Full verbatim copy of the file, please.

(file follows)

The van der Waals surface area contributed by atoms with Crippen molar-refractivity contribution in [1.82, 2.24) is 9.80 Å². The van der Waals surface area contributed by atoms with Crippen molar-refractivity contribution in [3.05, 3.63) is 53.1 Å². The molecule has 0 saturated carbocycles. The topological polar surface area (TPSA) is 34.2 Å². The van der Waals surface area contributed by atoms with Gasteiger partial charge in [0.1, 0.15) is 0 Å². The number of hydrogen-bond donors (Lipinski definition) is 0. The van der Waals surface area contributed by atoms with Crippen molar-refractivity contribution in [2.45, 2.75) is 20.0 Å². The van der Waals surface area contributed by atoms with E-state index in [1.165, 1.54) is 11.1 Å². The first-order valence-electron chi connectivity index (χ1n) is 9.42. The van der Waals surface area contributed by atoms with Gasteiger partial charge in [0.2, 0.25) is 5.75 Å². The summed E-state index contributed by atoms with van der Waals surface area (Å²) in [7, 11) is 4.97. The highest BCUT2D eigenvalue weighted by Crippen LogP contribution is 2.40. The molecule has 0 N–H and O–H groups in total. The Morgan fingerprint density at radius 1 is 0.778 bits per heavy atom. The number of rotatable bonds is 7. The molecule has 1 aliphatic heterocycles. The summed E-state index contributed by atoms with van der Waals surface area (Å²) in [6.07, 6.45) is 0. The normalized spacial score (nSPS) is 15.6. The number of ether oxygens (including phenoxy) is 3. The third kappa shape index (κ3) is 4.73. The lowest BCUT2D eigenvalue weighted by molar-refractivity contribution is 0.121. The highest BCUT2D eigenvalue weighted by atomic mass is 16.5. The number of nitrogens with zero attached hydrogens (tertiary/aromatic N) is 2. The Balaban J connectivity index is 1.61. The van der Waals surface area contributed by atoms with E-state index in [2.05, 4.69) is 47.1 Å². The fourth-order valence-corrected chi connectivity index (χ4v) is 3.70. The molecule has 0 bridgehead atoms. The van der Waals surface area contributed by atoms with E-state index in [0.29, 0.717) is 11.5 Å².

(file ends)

The van der Waals surface area contributed by atoms with Crippen molar-refractivity contribution in [1.82, 2.24) is 9.80 Å². The van der Waals surface area contributed by atoms with Crippen molar-refractivity contribution in [3.05, 3.63) is 53.1 Å². The molecule has 0 saturated carbocycles. The topological polar surface area (TPSA) is 34.2 Å². The van der Waals surface area contributed by atoms with Gasteiger partial charge in [0.1, 0.15) is 0 Å². The number of hydrogen-bond donors (Lipinski definition) is 0. The van der Waals surface area contributed by atoms with Crippen molar-refractivity contribution in [2.45, 2.75) is 20.0 Å². The van der Waals surface area contributed by atoms with E-state index in [1.165, 1.54) is 11.1 Å². The first-order valence-electron chi connectivity index (χ1n) is 9.42. The van der Waals surface area contributed by atoms with Gasteiger partial charge in [0.2, 0.25) is 5.75 Å². The summed E-state index contributed by atoms with van der Waals surface area (Å²) in [7, 11) is 4.97. The highest BCUT2D eigenvalue weighted by Crippen LogP contribution is 2.40. The molecule has 0 N–H and O–H groups in total. The Morgan fingerprint density at radius 1 is 0.778 bits per heavy atom. The number of rotatable bonds is 7. The molecule has 1 aliphatic heterocycles. The summed E-state index contributed by atoms with van der Waals surface area (Å²) in [6.07, 6.45) is 0. The normalized spacial score (nSPS) is 15.6. The number of ether oxygens (including phenoxy) is 3. The third kappa shape index (κ3) is 4.73. The lowest BCUT2D eigenvalue weighted by molar-refractivity contribution is 0.121. The highest BCUT2D eigenvalue weighted by atomic mass is 16.5. The number of nitrogens with zero attached hydrogens (tertiary/aromatic N) is 2. The Balaban J connectivity index is 1.61. The van der Waals surface area contributed by atoms with E-state index in [2.05, 4.69) is 47.1 Å². The fourth-order valence-corrected chi connectivity index (χ4v) is 3.70. The molecule has 0 bridgehead atoms. The van der Waals surface area contributed by atoms with E-state index in [0.29, 0.717) is 11.5 Å².